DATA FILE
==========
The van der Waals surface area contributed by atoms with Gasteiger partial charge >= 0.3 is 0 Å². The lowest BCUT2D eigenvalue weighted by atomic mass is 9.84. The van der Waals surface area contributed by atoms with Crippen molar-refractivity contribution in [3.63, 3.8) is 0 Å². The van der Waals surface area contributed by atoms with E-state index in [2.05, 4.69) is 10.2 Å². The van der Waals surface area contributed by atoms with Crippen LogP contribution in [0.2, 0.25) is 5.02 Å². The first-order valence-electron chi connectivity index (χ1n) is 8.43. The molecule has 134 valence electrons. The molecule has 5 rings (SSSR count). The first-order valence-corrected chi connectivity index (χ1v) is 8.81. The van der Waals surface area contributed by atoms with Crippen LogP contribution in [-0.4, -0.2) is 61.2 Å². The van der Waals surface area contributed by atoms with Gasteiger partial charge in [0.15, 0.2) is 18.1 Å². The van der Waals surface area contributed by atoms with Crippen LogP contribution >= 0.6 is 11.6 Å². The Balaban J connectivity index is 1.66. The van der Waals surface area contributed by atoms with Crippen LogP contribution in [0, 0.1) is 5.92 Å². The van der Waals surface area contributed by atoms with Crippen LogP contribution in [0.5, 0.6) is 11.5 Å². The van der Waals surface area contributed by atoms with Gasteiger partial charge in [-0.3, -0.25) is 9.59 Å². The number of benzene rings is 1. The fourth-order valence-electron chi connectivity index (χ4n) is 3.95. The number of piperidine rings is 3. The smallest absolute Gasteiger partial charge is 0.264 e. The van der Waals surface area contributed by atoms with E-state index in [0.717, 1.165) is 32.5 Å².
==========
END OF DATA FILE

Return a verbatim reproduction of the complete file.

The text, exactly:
The van der Waals surface area contributed by atoms with Gasteiger partial charge >= 0.3 is 0 Å². The lowest BCUT2D eigenvalue weighted by atomic mass is 9.84. The van der Waals surface area contributed by atoms with Crippen molar-refractivity contribution in [3.63, 3.8) is 0 Å². The van der Waals surface area contributed by atoms with E-state index in [2.05, 4.69) is 10.2 Å². The van der Waals surface area contributed by atoms with Crippen LogP contribution in [0.2, 0.25) is 5.02 Å². The first-order valence-electron chi connectivity index (χ1n) is 8.43. The molecule has 134 valence electrons. The molecule has 5 rings (SSSR count). The first-order valence-corrected chi connectivity index (χ1v) is 8.81. The van der Waals surface area contributed by atoms with Crippen LogP contribution in [-0.4, -0.2) is 61.2 Å². The van der Waals surface area contributed by atoms with Gasteiger partial charge in [0.15, 0.2) is 18.1 Å². The van der Waals surface area contributed by atoms with Crippen LogP contribution >= 0.6 is 11.6 Å². The Balaban J connectivity index is 1.66. The van der Waals surface area contributed by atoms with Crippen LogP contribution in [0, 0.1) is 5.92 Å². The van der Waals surface area contributed by atoms with Crippen LogP contribution in [0.5, 0.6) is 11.5 Å². The van der Waals surface area contributed by atoms with Gasteiger partial charge in [-0.3, -0.25) is 9.59 Å². The number of benzene rings is 1. The fourth-order valence-electron chi connectivity index (χ4n) is 3.95. The number of piperidine rings is 3. The smallest absolute Gasteiger partial charge is 0.264 e. The van der Waals surface area contributed by atoms with E-state index in [0.717, 1.165) is 32.5 Å².